Demons in Your Toilet? Guardians of the Sewers and How They Protected Ancient Latrines
Monday, June 26, 2017 - 15:38

As a ritual symbol of purification, water plays a key role in the public space of hygiene and sanitary activities as well as in almost all religions past and present. From the first moment mankind invented rituals and deities, the notion of purification was attached to the act of ritual ablutions. The very act of washing was not only about cleaning oneself from dirt - it also freed one from spiritual impurities.

Bartłomiej Bartecki, director of the Museum in Hrubieszów presents the sword found in the Commune of Mircze.
Monday, June 26, 2017 - 14:08

An excavator operator who was working in a peat bog in Poland last month, accidentally discovered a magnificent 14th century longsword, which is in an extremely good condition. Experts believe that this is a unique find to the region.

Detail of ‘The Battle of Pavia’ (1528-1531) by Bernard van Orley and William Dermoyen.
Sunday, June 25, 2017 - 22:53

February 24, 1525. A day that is not marked in infamy but in the blood of France. On this date, the Battle of Pavia occurred – the decisive event in a longstanding war and rivalry, and the crushing blow for a king and his political desires.

Ancient Bones of Mystery Creature Dug up by Children in Yakutian Village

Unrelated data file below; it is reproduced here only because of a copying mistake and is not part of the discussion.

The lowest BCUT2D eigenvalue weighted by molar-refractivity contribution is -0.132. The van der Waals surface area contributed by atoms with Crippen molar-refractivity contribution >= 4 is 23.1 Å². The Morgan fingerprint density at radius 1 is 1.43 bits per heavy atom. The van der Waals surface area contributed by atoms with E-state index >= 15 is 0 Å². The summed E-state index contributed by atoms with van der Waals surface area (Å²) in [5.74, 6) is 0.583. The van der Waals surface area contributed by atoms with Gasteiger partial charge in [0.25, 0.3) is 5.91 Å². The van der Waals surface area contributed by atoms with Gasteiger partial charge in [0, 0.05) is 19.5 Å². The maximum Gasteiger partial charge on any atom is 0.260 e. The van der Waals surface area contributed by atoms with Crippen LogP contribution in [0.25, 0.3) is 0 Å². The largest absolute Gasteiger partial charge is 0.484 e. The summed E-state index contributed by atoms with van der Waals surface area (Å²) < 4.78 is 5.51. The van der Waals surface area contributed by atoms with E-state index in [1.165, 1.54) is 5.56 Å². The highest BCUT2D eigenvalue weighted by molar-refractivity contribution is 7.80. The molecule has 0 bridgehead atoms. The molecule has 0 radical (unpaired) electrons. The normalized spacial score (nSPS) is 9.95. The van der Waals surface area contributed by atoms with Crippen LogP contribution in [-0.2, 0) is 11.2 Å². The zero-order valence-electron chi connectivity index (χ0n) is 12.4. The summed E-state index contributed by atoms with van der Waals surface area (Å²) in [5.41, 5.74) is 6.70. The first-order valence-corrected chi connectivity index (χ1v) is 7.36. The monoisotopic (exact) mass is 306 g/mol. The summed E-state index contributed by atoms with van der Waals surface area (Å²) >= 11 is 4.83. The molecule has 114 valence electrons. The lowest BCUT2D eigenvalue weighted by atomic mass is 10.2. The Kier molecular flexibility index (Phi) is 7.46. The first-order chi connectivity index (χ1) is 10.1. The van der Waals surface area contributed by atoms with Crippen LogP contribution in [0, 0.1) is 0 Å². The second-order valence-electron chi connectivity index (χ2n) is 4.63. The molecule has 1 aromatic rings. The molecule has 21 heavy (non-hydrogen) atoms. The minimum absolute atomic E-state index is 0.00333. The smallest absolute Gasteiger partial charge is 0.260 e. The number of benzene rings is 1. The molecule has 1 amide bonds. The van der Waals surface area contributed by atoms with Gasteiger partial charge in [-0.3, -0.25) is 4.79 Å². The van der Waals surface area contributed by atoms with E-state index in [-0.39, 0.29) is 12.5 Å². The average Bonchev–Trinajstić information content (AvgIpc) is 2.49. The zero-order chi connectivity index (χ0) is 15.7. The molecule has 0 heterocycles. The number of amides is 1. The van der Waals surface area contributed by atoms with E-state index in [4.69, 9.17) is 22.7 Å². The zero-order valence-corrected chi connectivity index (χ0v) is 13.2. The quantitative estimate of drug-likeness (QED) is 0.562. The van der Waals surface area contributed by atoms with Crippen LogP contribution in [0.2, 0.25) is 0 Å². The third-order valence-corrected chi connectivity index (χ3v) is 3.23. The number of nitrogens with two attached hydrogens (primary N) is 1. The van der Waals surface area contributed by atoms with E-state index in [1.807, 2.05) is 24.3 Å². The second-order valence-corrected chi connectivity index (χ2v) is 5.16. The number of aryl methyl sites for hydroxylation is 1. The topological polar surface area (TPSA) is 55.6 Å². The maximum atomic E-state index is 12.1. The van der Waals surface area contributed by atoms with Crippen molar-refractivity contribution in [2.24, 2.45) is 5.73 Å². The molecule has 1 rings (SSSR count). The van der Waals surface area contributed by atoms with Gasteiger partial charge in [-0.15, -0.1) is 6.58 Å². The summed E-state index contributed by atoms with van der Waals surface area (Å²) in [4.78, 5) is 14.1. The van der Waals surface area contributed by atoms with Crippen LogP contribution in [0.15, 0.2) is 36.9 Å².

Sunday, June 25, 2017 - 18:59

Experts were called to check remains uncovered during road building excavations close to Tit-Ary in Khangalassky district. The remnants of the ancient creature were found in melting permafrost, revealed Varvara Kuzmina, head of the local school lore museum.

Detail of a modern depiction of the goddess Ishtar.
Sunday, June 25, 2017 - 14:04

As singer Pat Benatar once noted, love is a battlefield. Such use of military words to express intimate, affectionate emotions is likely related to love’s capacity to bruise and confuse.

The old packhorse bridge in Carrbridge, Scotland
Saturday, June 24, 2017 - 23:12

The oldest surviving packhorse bridge in the Scottish Highlands, the "coffin bridge" at Carrbridge in Inverness remains one of the most significant. Built in 1717, this packhorse bridge is located near the city of Inverness, capital of the Highlands, and was erected in an arch from "tooled rubble…springing from natural rock abutment".

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Archaeology News on Human Origins, Ancient Places and Mysterious Phenomena

Digesting Milk in Ethiopia

Should Humans Drink Cow’s Milk? Part 2 - Digesting Milk in Ethiopia